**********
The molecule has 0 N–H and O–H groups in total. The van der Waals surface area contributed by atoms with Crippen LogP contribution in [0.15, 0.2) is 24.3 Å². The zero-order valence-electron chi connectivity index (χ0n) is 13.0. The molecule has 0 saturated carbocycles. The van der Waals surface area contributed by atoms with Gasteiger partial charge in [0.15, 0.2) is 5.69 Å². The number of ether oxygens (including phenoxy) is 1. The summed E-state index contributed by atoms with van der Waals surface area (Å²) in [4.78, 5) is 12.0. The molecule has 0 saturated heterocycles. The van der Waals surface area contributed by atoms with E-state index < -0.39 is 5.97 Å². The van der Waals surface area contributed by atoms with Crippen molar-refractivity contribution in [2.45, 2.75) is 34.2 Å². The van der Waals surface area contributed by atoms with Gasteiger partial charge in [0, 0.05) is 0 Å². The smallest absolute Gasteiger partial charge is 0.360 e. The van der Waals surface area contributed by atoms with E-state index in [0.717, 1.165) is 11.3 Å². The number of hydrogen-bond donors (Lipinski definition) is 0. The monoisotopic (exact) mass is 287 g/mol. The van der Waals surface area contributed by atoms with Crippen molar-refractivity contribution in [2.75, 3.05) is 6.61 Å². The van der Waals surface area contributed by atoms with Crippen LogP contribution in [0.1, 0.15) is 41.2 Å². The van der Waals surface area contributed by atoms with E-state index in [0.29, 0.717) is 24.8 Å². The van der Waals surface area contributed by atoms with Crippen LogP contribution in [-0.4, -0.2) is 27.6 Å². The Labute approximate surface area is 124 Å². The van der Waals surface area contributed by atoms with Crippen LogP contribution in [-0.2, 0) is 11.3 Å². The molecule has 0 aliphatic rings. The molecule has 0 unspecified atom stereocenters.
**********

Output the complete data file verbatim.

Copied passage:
The molecule has 0 N–H and O–H groups in total. The van der Waals surface area contributed by atoms with Crippen LogP contribution in [0.15, 0.2) is 24.3 Å². The zero-order valence-electron chi connectivity index (χ0n) is 13.0. The molecule has 0 saturated carbocycles. The van der Waals surface area contributed by atoms with Gasteiger partial charge in [0.15, 0.2) is 5.69 Å². The number of ether oxygens (including phenoxy) is 1. The summed E-state index contributed by atoms with van der Waals surface area (Å²) in [4.78, 5) is 12.0. The molecule has 0 saturated heterocycles. The van der Waals surface area contributed by atoms with E-state index < -0.39 is 5.97 Å². The van der Waals surface area contributed by atoms with Crippen molar-refractivity contribution in [2.45, 2.75) is 34.2 Å². The van der Waals surface area contributed by atoms with Gasteiger partial charge in [0, 0.05) is 0 Å². The smallest absolute Gasteiger partial charge is 0.360 e. The van der Waals surface area contributed by atoms with E-state index in [0.717, 1.165) is 11.3 Å². The number of hydrogen-bond donors (Lipinski definition) is 0. The monoisotopic (exact) mass is 287 g/mol. The van der Waals surface area contributed by atoms with Crippen molar-refractivity contribution in [2.75, 3.05) is 6.61 Å². The van der Waals surface area contributed by atoms with Crippen LogP contribution in [0.1, 0.15) is 41.2 Å². The van der Waals surface area contributed by atoms with E-state index in [0.29, 0.717) is 24.8 Å². The van der Waals surface area contributed by atoms with Crippen LogP contribution in [-0.4, -0.2) is 27.6 Å². The Labute approximate surface area is 124 Å². The van der Waals surface area contributed by atoms with Crippen LogP contribution in [-0.2, 0) is 11.3 Å². The molecule has 0 aliphatic rings. The molecule has 0 unspecified atom stereocenters.